TAILIEUCHUNG - The Ecology of the Cambrian Radiation - Andrey Zhuravlev - Chapter 13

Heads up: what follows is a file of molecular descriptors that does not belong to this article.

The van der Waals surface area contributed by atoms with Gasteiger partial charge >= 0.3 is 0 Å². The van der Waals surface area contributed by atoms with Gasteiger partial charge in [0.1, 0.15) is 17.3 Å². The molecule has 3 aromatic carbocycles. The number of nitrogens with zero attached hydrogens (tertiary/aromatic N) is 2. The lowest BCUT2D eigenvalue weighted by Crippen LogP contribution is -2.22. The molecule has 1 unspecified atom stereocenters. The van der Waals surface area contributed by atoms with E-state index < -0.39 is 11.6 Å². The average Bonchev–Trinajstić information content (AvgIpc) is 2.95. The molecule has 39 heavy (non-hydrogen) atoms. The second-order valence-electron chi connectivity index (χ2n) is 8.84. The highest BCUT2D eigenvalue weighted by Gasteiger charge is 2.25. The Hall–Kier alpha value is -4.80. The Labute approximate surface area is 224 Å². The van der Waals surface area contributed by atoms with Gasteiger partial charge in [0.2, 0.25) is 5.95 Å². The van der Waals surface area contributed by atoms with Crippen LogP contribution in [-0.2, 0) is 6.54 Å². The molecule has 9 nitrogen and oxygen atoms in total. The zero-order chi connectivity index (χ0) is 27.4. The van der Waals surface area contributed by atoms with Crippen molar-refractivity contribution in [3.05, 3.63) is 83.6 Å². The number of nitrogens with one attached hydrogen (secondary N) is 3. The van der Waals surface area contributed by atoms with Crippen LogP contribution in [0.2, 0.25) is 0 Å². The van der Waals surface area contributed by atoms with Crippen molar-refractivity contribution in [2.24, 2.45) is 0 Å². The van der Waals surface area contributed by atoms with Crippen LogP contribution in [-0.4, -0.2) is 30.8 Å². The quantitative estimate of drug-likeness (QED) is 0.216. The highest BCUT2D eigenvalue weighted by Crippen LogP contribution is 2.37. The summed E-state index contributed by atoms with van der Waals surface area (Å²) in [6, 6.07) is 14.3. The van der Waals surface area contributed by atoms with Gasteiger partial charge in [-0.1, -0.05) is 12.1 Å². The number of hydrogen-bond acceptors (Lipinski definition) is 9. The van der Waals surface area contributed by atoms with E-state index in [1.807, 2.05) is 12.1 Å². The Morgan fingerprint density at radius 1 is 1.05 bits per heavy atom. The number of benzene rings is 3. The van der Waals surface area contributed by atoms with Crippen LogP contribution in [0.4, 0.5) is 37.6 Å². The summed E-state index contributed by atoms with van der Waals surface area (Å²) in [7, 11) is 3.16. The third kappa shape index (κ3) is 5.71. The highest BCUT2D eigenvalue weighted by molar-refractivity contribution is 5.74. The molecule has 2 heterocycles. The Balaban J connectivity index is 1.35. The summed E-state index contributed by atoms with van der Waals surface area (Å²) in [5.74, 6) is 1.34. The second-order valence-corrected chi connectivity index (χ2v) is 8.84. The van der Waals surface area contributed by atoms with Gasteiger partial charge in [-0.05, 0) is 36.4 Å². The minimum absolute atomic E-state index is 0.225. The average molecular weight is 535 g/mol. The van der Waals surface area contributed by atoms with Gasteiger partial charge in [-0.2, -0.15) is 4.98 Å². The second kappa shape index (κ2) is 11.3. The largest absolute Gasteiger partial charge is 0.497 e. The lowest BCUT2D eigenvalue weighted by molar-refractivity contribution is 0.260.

CHAPTER THIRTEEN Evolution of the Deep-Water Benthic Community Megascopic life evolved in the Archean with the buildup of stromatolitic mounds in shallow-water environments. By the Proterozoic, stromatolites had already extended down to well below fair-weather wave base. | 13-C1099 8 10 00 2 12 PM Page 275 CHAPTER THIRTEEN T. Peter Crimes Evolution of the Deep-Water Benthic Community Megascopic life evolved in the Archean with the buildup of stromatolitic mounds in shallow-water environments. By the Proterozoic stromatolites had already extended down to well below fair-weather wave base. During the late Vendian there was an increase in megascopic biota in shallow water with both soft-bodied fossils and trace fossils becoming relatively abundant. Some of the soft-bodied forms such as Pteri-dinium were large and preserved three-dimensionally with remarkable detail in high-energy medium-to-coarse-grained sandstones. This style of preservation resembles that of trace fossils which were produced within similar sequences during the Phanerozoic and may suggest that some of these early life-forms grew through already deposited sediment as a unicellular protoplasmic mass. Some Ediacaran body fossils . Charniodiscus Ediacaria Pteridinium may have survived into the Cambrian by migrating into deeper water where many of the reported body fossils were exceptionally preserved soft-bodied forms. There was also a slight increase in trace fossil diversity in deep water during the Cambrian and this too may reflect the activity of a dominantly soft-bodied fauna. There was a major progressive colonization by hard-bodied forms of the outer shelf by the Early Ordovician and of the slope toward the end of the Middle Ordovician. In contrast there is a significant increase in trace fossil abundance and diversity in deep-water flysch sequences as early as the Early Ordovician. It appears that soft-bodied animals including those which produced trace fossils were involved first in the onshore-offshore migration and were generally well established in deeper-water niches before the arrival of faunas rich in skeletal forms. INTRODUCTION The colonization of deep-sea environments appears to have been a slow process Crimes 1974 Sepkoski and Miller 1985 Bottjer et .

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